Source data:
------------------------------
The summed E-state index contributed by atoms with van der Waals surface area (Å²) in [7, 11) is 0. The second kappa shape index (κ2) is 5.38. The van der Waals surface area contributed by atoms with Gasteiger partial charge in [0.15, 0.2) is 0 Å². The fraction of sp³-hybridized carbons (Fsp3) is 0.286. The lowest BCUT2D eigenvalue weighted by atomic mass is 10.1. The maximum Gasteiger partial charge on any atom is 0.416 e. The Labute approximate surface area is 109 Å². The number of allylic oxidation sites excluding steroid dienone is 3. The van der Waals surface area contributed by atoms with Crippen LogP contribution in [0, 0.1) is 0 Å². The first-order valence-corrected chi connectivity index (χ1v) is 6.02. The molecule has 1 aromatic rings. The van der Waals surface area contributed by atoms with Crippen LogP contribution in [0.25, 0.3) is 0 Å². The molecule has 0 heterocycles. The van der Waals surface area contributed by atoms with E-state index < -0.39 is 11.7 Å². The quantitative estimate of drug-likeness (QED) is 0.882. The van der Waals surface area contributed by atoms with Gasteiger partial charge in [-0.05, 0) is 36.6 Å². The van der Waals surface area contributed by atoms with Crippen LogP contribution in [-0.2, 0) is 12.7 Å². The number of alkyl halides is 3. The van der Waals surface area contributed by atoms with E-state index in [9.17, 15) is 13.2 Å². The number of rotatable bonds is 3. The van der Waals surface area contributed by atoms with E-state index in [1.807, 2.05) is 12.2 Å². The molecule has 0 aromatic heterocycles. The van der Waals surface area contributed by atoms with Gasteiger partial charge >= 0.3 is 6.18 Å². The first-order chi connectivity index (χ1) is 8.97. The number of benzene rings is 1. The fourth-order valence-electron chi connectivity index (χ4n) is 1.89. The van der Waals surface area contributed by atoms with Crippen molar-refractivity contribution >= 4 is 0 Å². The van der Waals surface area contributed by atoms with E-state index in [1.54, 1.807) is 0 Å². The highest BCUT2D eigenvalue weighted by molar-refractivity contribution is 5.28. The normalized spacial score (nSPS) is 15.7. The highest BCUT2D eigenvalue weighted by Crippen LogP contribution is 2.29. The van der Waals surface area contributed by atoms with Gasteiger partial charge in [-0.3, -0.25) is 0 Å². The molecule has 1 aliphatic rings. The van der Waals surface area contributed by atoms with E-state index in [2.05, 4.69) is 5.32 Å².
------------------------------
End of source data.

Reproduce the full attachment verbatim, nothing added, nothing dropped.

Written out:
The summed E-state index contributed by atoms with van der Waals surface area (Å²) in [7, 11) is 0. The second kappa shape index (κ2) is 5.38. The van der Waals surface area contributed by atoms with Gasteiger partial charge in [0.15, 0.2) is 0 Å². The fraction of sp³-hybridized carbons (Fsp3) is 0.286. The lowest BCUT2D eigenvalue weighted by atomic mass is 10.1. The maximum Gasteiger partial charge on any atom is 0.416 e. The Labute approximate surface area is 109 Å². The number of allylic oxidation sites excluding steroid dienone is 3. The van der Waals surface area contributed by atoms with Crippen LogP contribution in [0, 0.1) is 0 Å². The first-order valence-corrected chi connectivity index (χ1v) is 6.02. The molecule has 1 aromatic rings. The van der Waals surface area contributed by atoms with Crippen LogP contribution in [0.25, 0.3) is 0 Å². The molecule has 0 heterocycles. The van der Waals surface area contributed by atoms with E-state index < -0.39 is 11.7 Å². The quantitative estimate of drug-likeness (QED) is 0.882. The van der Waals surface area contributed by atoms with Gasteiger partial charge in [-0.05, 0) is 36.6 Å². The van der Waals surface area contributed by atoms with Crippen LogP contribution in [-0.2, 0) is 12.7 Å². The number of alkyl halides is 3. The van der Waals surface area contributed by atoms with E-state index in [9.17, 15) is 13.2 Å². The number of rotatable bonds is 3. The van der Waals surface area contributed by atoms with E-state index in [1.807, 2.05) is 12.2 Å². The molecule has 0 aromatic heterocycles. The van der Waals surface area contributed by atoms with Gasteiger partial charge >= 0.3 is 6.18 Å². The first-order chi connectivity index (χ1) is 8.97. The number of benzene rings is 1. The fourth-order valence-electron chi connectivity index (χ4n) is 1.89. The van der Waals surface area contributed by atoms with Crippen molar-refractivity contribution >= 4 is 0 Å². The van der Waals surface area contributed by atoms with E-state index in [1.54, 1.807) is 0 Å². The highest BCUT2D eigenvalue weighted by molar-refractivity contribution is 5.28. The normalized spacial score (nSPS) is 15.7. The highest BCUT2D eigenvalue weighted by Crippen LogP contribution is 2.29. The van der Waals surface area contributed by atoms with Gasteiger partial charge in [-0.3, -0.25) is 0 Å². The molecule has 1 aliphatic rings. The van der Waals surface area contributed by atoms with E-state index in [2.05, 4.69) is 5.32 Å².